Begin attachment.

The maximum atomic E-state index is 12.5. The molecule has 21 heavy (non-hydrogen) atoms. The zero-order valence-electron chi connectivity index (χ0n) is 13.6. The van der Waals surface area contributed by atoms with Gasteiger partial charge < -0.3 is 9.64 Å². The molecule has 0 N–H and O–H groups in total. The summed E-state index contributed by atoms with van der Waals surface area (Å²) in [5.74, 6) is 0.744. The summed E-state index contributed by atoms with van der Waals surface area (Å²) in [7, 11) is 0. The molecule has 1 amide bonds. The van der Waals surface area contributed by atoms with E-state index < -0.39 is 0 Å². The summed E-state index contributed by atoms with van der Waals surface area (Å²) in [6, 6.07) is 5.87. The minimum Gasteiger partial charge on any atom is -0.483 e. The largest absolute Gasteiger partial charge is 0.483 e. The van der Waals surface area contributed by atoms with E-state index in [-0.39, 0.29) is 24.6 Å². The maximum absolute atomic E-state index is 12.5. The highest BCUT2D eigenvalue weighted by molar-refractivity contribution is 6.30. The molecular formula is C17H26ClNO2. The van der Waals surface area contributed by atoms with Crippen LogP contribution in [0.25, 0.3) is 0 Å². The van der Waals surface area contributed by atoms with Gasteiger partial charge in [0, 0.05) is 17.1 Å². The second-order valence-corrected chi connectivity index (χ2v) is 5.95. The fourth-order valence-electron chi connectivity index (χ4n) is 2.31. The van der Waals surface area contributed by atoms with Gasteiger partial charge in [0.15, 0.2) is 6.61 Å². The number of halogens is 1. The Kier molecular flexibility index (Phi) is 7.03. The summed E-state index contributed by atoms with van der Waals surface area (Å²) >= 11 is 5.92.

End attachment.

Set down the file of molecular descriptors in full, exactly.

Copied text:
The maximum atomic E-state index is 12.5. The molecule has 21 heavy (non-hydrogen) atoms. The zero-order valence-electron chi connectivity index (χ0n) is 13.6. The van der Waals surface area contributed by atoms with Gasteiger partial charge < -0.3 is 9.64 Å². The molecule has 0 N–H and O–H groups in total. The summed E-state index contributed by atoms with van der Waals surface area (Å²) in [5.74, 6) is 0.744. The summed E-state index contributed by atoms with van der Waals surface area (Å²) in [7, 11) is 0. The molecule has 1 amide bonds. The van der Waals surface area contributed by atoms with E-state index < -0.39 is 0 Å². The summed E-state index contributed by atoms with van der Waals surface area (Å²) in [6, 6.07) is 5.87. The minimum Gasteiger partial charge on any atom is -0.483 e. The largest absolute Gasteiger partial charge is 0.483 e. The van der Waals surface area contributed by atoms with E-state index in [-0.39, 0.29) is 24.6 Å². The maximum absolute atomic E-state index is 12.5. The highest BCUT2D eigenvalue weighted by molar-refractivity contribution is 6.30. The molecular formula is C17H26ClNO2. The van der Waals surface area contributed by atoms with Crippen LogP contribution in [0.25, 0.3) is 0 Å². The van der Waals surface area contributed by atoms with Gasteiger partial charge in [0, 0.05) is 17.1 Å². The second-order valence-corrected chi connectivity index (χ2v) is 5.95. The fourth-order valence-electron chi connectivity index (χ4n) is 2.31. The van der Waals surface area contributed by atoms with Gasteiger partial charge in [0.15, 0.2) is 6.61 Å². The number of halogens is 1. The Kier molecular flexibility index (Phi) is 7.03. The summed E-state index contributed by atoms with van der Waals surface area (Å²) >= 11 is 5.92.